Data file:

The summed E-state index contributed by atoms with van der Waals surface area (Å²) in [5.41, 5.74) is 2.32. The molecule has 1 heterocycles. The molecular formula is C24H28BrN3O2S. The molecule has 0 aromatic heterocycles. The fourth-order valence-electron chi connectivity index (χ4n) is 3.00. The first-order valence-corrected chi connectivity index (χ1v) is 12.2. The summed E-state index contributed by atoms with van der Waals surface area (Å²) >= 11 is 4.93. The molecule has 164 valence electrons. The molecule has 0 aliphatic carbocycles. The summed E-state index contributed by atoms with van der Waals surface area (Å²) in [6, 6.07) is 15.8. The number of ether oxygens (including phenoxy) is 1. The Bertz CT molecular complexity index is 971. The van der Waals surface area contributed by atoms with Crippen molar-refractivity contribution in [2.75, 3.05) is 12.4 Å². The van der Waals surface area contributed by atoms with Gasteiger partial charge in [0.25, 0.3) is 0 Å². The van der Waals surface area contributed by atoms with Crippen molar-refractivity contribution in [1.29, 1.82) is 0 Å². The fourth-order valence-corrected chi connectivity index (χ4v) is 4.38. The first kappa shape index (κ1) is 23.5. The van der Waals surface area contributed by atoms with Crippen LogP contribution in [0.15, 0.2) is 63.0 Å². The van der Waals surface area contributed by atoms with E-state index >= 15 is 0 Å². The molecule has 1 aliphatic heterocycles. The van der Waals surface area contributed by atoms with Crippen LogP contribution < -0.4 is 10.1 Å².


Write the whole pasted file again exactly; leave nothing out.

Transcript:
The summed E-state index contributed by atoms with van der Waals surface area (Å²) in [5.41, 5.74) is 2.32. The molecule has 1 heterocycles. The molecular formula is C24H28BrN3O2S. The molecule has 0 aromatic heterocycles. The fourth-order valence-electron chi connectivity index (χ4n) is 3.00. The first-order valence-corrected chi connectivity index (χ1v) is 12.2. The summed E-state index contributed by atoms with van der Waals surface area (Å²) >= 11 is 4.93. The molecule has 164 valence electrons. The molecule has 0 aliphatic carbocycles. The summed E-state index contributed by atoms with van der Waals surface area (Å²) in [6, 6.07) is 15.8. The number of ether oxygens (including phenoxy) is 1. The Bertz CT molecular complexity index is 971. The van der Waals surface area contributed by atoms with Crippen molar-refractivity contribution in [2.75, 3.05) is 12.4 Å². The van der Waals surface area contributed by atoms with Gasteiger partial charge in [0.25, 0.3) is 0 Å². The van der Waals surface area contributed by atoms with Crippen molar-refractivity contribution in [1.29, 1.82) is 0 Å². The fourth-order valence-corrected chi connectivity index (χ4v) is 4.38. The first kappa shape index (κ1) is 23.5. The van der Waals surface area contributed by atoms with Crippen LogP contribution in [0.15, 0.2) is 63.0 Å². The van der Waals surface area contributed by atoms with E-state index >= 15 is 0 Å². The molecule has 1 aliphatic heterocycles. The van der Waals surface area contributed by atoms with Crippen LogP contribution < -0.4 is 10.1 Å².